Showing posts from 2019

The Final Day

by Kit Lorentz On the morning of our last day, diverse groups fanned out to diverse activities and sites — various museums, shopping downtown or in the flea market, or just a contemplative walk in the woods near the hotel.  Some weary ones slept in and took a breather from the rigors of successive days of brisk long walks, long times standing in Church service, relentless sightseeing and late-night revels around town or in the hotel’s “Garage Bar”. In the late afternoon everyone gathered at the Spaso House, in the old Arbat district.  This elegant 1913 NeoClassical mansion, originally built by a prominent Russian industrialist, has been the American Ambassador’s residence since 1933 and has been the venue of many an extravagant ambassadorial fête.  Stepan, during his Fulbright scholarship, had been in communication with several of the staff including Ambassador John Huntsman, and had been given a significant State Department grant to help fund this YRC Russian Tou

Rock on

by Zosia Caes The day started off with a sound lesson for the undergraduate contingent: three hours on a bus is not the same as another three of sleep. Their three AM trek to the nearby woods and shwarma stand was cruelly met with a wake-up two hours later for a bus to rural Rostov, on which young choristers curled into speed-deprived and slightly-hungover balls vainly trying to catch up on sleep. An hour in we stocked up on gas station delicacies, and forged on to the Rostov Kremlin. The 11th century cathedral looked the worse for wear, with scaffolding running up the sides and great holes where icons and sturdier stone were once found. Yet, there was beauty in such imperfection. And it seems that similar sentiments were held toward the performance of the YRC’s “liturgy crew” by the faithful, as they wore pious smiles despite us reinventing the sounds of the Orthodox Liturgy with great liberty and reckless abandon in traditional style. by Ladi, again Ladi, the man,

Saint Petersburg

by Andrew Scott On this rest day a group of choristers, myself included, decided to travel to St. Petersburg and explore the city. We boarded a sleeper train for an overnight ride to the former Russian capital. It was an exciting journey, filled with lackluster sleep and bunk beds that were too small for my above-average height. We made it to St. Petersburg early in the morning and immediately set out into the city. We admired the wide boulevards, the intricate facades of the Savior on the Spilled Blood church, and the KFCs which were along our path. The most important part of our walk, however, was its destination: the Hermitage. An intricate complex of buildings, the Hermitage contains a truly massive collection of artwork. We were treated to a free tour of part of the Hermitage, a sign of our growing clout (and a tour originally meant for two people, not fifteen, but nevermind that). The most interesting part of the tour was the well protected Gold and Diamond Ro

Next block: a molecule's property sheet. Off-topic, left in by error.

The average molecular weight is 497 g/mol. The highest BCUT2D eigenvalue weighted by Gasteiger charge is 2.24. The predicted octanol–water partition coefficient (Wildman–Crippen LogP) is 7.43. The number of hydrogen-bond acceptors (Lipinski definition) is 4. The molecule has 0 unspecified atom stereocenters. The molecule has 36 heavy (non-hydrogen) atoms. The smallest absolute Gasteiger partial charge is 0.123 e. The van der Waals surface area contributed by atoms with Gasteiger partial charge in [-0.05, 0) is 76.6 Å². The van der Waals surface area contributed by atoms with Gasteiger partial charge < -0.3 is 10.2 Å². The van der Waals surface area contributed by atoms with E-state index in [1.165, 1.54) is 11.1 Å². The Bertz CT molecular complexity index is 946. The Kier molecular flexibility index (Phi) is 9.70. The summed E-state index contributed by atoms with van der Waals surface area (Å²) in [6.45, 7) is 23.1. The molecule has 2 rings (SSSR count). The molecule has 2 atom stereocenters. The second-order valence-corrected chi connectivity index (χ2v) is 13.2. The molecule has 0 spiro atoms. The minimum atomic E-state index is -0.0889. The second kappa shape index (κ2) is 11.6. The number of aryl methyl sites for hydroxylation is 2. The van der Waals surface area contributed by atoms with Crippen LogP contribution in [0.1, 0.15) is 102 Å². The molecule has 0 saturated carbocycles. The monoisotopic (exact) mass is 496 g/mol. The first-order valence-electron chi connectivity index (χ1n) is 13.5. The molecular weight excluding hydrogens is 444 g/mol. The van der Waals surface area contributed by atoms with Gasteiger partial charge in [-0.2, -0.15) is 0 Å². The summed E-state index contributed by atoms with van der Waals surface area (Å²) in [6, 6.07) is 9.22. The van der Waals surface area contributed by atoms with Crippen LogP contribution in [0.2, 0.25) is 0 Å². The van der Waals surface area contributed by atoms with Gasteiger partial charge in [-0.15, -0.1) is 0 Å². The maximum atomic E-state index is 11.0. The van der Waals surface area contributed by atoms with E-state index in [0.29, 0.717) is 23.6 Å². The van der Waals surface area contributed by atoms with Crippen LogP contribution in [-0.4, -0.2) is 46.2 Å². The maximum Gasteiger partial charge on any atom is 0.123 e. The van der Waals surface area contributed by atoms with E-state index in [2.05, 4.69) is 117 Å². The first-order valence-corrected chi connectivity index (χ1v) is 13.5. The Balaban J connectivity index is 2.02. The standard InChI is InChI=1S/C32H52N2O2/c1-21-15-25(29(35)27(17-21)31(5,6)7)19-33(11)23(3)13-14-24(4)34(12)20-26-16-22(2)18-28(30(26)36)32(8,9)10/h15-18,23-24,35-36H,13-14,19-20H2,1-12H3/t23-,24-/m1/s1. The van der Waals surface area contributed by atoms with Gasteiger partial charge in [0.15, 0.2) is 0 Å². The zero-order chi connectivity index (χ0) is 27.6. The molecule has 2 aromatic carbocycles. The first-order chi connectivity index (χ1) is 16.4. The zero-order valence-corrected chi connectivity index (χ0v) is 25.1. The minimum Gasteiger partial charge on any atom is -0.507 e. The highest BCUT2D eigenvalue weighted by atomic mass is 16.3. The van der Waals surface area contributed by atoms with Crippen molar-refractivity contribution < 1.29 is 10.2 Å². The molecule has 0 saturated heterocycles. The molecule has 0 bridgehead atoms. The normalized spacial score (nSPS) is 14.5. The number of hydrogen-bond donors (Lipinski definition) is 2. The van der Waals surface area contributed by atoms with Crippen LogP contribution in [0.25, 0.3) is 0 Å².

Back to Our Roots

by Stepan Sveshnikov After a morning rehearsal we all headed to the Red Square. We wanted to recreate that famous photo in front of Saint Basil’s Cathedral and Emma Kazaryan, our videographer, wanted to film us singing in Red Square, and an echo and tribute to the old black and white footage of the Mickiewicz chorus gathering a public crowd. The photo – as you can see – was a success. If we manage to produce an album from our four recordings, it will make a splendid cover. The almuni: Connor, Malcom, Anastasia, Alton, Agata, Father Bill, Brock, Ladislav, Hank, Reed, Ernie, Beau, Phil, Elvis, Lance, Stepan, Peter, Michael, Dave, Alaric, Kit, Brooks We intended to sing on Red Square next, but because of a festival and a security drill we couldn’t get onto the square, so we sang off to the side, on the road that leads down to Saint Basil’s. A bit nervously at first, but with more confidence as a crowd gathered (half Chinese tourists half Russians) an

More exploring, and a georgian outfit fit for a king

by Renata Robbins We kicked off the day with a morning rehearsal in the classic favorite location, the hotel bar garage. We reviewed Akh Ty Step, Ekh Dorogi, and Mitelitsa. The first two were in dire condition, but a sectional helped us along. The T2s are indebted to Connor Wood for his endless help in every song.  Basses: Stepan, Beau, Michael, Brock, Andrew, Kit, Phil, Brooks, Curtis, James After rehearsal, I went back to my room to get ready for an otherwise free day while the Liturgy Crew remained for their “20 minute” rehearsal. About an hour later, Andrew, Zach, and I left the hotel and set out hoping to go see the Armory in the Kremlin. Sam, Eric, Phil, Connor, and probably some others went to Izmailovo Kremlin and Market, which I saw yesterday, and Connor got a fantastic Georgian outfit which he should probably not wear in his upcoming visit to Georgia. Izmailovo Kremlin is awesome, like magical gumdrop land part two (part one being St. Basil’s

Gabriel and James’ Excellent Adventure